by Caroline Bottger
For those out of work, a new coronavirus bill could bring financial relief. For employers, it could bring federal protection from the latest specter of the post-coronavirus world: liability suits. And indeed, help might be on the way. Senate Majority Leader Mitch McConnell (R.-KY) announced a five-year “liability shield” for businesses, health care providers, universities and schools, protecting them from coronavirus-related lawsuits.
It’s unclear at the moment what such protections would look like. Linda Kelly, head counsel for the National Association for Manufacturers, said, “We’re looking for a heightened standard to apply” before a lawsuit is filed, meaning that additional criteria must be met on top of any other legal requirements. What these criteria are remains uncertain. Furthermore, it’s not certain that a wave of lawsuits will even materialize. The majority of the 2,840 COVID-19 lawsuits filed since January 2020 have been between businesses and their insurance providers. Only about 50 were brought due to lack of protection while on the job.
Nonetheless, businesses large and small have taken a walloping during the COVID-19 crisis. According to McKinsey & Company, in a “muted recovery,” it could take five years for U.S. small businesses to return to pre-2019 levels of GDP. Businesses want reassurance that they will be protected when they reopen. However, Democrats worry that liability protections could prevent employees from reporting workplace negligence, such as non-adherence to CDC guidelines. Labor unions and advocates agree, saying that such protections could end up shielding businesses. However, the shield is projected to be in place for five years, not forever.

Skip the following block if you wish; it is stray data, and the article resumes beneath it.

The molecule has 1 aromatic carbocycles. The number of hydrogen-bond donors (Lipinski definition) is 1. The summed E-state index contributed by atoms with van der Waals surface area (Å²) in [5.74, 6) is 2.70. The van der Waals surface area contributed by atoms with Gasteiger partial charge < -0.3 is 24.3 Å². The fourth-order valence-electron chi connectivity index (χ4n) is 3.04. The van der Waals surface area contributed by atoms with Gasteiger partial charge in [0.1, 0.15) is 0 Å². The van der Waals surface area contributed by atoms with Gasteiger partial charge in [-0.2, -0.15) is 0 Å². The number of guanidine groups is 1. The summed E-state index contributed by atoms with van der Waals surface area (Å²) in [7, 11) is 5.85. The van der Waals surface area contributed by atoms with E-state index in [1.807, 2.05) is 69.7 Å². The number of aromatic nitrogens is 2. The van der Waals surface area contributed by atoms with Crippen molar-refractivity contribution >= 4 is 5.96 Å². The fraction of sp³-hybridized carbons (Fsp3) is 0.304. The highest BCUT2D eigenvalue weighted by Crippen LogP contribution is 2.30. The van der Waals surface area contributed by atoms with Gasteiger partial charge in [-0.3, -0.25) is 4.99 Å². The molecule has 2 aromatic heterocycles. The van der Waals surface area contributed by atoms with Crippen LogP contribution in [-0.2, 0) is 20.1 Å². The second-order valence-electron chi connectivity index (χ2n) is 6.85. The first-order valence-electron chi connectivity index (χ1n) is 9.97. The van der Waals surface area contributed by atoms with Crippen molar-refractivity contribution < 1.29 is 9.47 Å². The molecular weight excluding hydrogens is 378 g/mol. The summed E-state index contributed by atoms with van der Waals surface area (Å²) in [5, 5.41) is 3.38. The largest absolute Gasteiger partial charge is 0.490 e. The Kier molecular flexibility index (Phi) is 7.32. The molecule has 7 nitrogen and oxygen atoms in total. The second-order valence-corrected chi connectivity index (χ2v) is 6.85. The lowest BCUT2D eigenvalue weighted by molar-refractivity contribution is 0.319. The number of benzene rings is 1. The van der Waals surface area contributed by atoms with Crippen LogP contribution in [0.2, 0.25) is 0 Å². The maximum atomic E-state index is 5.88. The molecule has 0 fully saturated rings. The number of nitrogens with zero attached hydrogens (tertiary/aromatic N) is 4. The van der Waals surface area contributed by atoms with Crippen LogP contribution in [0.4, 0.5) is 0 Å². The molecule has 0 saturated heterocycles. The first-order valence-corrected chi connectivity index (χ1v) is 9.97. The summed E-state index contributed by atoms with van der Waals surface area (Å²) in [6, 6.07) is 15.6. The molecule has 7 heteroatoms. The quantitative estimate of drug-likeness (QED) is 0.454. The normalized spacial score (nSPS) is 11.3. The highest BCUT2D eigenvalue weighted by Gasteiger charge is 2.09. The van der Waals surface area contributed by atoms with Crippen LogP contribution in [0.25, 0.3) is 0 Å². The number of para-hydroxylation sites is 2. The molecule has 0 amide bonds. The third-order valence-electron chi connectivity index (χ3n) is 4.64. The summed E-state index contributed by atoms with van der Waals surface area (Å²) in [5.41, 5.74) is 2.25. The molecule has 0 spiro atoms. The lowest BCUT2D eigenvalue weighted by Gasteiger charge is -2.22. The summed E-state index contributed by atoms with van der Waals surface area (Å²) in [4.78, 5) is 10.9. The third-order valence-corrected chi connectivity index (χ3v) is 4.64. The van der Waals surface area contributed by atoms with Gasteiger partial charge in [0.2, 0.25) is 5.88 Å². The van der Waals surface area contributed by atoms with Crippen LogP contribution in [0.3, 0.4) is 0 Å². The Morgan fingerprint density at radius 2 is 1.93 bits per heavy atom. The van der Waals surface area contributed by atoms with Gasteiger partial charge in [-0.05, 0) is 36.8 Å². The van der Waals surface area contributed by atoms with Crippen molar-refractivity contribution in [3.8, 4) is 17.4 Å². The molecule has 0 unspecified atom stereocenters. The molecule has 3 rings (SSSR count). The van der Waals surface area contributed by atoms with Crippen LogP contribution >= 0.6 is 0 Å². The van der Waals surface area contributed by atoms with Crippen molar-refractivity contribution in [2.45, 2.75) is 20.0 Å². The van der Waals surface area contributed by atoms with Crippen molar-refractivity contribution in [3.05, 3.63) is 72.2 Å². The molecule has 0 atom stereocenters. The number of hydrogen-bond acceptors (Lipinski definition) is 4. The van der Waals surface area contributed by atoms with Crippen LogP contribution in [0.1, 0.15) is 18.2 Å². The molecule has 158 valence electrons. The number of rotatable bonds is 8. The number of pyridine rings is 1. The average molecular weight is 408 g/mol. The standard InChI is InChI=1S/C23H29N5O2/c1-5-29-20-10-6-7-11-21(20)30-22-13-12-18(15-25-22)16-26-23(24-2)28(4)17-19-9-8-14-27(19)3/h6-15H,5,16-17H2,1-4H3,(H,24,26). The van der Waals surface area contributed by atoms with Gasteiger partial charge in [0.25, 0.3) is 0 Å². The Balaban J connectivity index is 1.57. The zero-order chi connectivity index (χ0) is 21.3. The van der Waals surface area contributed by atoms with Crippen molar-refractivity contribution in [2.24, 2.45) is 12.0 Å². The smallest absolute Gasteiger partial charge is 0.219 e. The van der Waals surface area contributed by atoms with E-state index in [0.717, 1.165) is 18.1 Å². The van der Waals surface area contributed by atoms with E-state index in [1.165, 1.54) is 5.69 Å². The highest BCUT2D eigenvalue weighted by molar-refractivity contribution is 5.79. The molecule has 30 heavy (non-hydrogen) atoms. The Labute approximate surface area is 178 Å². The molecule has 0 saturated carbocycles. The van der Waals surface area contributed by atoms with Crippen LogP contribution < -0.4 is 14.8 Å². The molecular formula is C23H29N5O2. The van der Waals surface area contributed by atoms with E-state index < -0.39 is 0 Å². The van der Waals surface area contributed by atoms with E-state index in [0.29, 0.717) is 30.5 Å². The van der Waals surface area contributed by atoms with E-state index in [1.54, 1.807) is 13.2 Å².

Until now, employees and customers have signed ‘coronavirus waivers’ acknowledging the risk of contracting COVID-19 while in an establishment, releasing said establishment from responsibility. Ahead of the new school year, schools and universities have had students and staff sign these legal documents too. But the quality and reliability of waivers has differed across businesses and states: some are relying on legal counsel, others are downloading free templates from the internet.
Such a piecemeal approach could prove problematic in the long run, so there is a strong desire for federal protection. Waivers are enforced on an individual basis, and only cover the person who signs them, not their family members or friends who might catch the virus from them. “To be the most enforceable, you have to have a contract that is narrowly tailored to your business,” said Tyler T. Rasmussen, a litigation partner at Fisher Phillips in California.
As the summer has gone on, cases have spiked in areas that did not have as many cases in the spring. Nearly half of states are delaying reopening plans due to a severe increase in cases.
And with Congress out on recess until July 20, businesses, schools and other establishments will simply have to wait and see what the next bill might bring.